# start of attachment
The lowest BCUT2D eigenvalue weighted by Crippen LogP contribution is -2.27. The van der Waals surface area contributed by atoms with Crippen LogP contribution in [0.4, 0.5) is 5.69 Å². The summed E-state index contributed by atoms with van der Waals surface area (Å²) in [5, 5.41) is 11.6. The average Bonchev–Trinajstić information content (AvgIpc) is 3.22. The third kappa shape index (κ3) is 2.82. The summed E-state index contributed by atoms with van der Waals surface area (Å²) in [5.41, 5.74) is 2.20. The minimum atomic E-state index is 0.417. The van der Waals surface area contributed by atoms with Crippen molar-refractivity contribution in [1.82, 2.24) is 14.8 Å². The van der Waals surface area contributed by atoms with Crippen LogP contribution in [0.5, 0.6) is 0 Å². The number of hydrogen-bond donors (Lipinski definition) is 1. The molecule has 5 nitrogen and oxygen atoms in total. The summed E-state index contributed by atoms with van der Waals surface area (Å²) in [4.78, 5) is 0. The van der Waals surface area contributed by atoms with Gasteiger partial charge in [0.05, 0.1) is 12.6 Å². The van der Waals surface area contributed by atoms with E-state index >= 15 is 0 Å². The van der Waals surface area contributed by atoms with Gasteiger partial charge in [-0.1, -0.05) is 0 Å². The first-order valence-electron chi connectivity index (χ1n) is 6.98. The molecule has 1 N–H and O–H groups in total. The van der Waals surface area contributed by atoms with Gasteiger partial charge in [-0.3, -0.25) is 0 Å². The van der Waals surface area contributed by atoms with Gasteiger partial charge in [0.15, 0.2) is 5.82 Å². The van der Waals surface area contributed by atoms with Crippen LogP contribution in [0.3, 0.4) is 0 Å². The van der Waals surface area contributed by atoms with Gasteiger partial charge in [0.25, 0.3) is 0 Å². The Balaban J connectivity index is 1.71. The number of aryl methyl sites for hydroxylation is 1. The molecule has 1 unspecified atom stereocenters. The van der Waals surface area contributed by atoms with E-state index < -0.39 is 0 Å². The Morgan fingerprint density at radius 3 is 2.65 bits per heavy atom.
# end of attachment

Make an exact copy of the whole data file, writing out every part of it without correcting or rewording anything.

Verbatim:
The lowest BCUT2D eigenvalue weighted by Crippen LogP contribution is -2.27. The van der Waals surface area contributed by atoms with Crippen LogP contribution in [0.4, 0.5) is 5.69 Å². The summed E-state index contributed by atoms with van der Waals surface area (Å²) in [5, 5.41) is 11.6. The average Bonchev–Trinajstić information content (AvgIpc) is 3.22. The third kappa shape index (κ3) is 2.82. The summed E-state index contributed by atoms with van der Waals surface area (Å²) in [5.41, 5.74) is 2.20. The minimum atomic E-state index is 0.417. The van der Waals surface area contributed by atoms with Crippen molar-refractivity contribution in [1.82, 2.24) is 14.8 Å². The van der Waals surface area contributed by atoms with Crippen LogP contribution in [0.5, 0.6) is 0 Å². The number of hydrogen-bond donors (Lipinski definition) is 1. The molecule has 5 nitrogen and oxygen atoms in total. The summed E-state index contributed by atoms with van der Waals surface area (Å²) in [4.78, 5) is 0. The van der Waals surface area contributed by atoms with Gasteiger partial charge in [0.05, 0.1) is 12.6 Å². The van der Waals surface area contributed by atoms with E-state index >= 15 is 0 Å². The van der Waals surface area contributed by atoms with Gasteiger partial charge in [-0.1, -0.05) is 0 Å². The first-order valence-electron chi connectivity index (χ1n) is 6.98. The molecule has 1 N–H and O–H groups in total. The van der Waals surface area contributed by atoms with Gasteiger partial charge in [-0.3, -0.25) is 0 Å². The van der Waals surface area contributed by atoms with Gasteiger partial charge in [0.15, 0.2) is 5.82 Å². The van der Waals surface area contributed by atoms with Crippen LogP contribution in [0.3, 0.4) is 0 Å². The van der Waals surface area contributed by atoms with Gasteiger partial charge in [0.25, 0.3) is 0 Å². The Balaban J connectivity index is 1.71. The number of aryl methyl sites for hydroxylation is 1. The molecule has 1 unspecified atom stereocenters. The van der Waals surface area contributed by atoms with E-state index < -0.39 is 0 Å². The Morgan fingerprint density at radius 3 is 2.65 bits per heavy atom.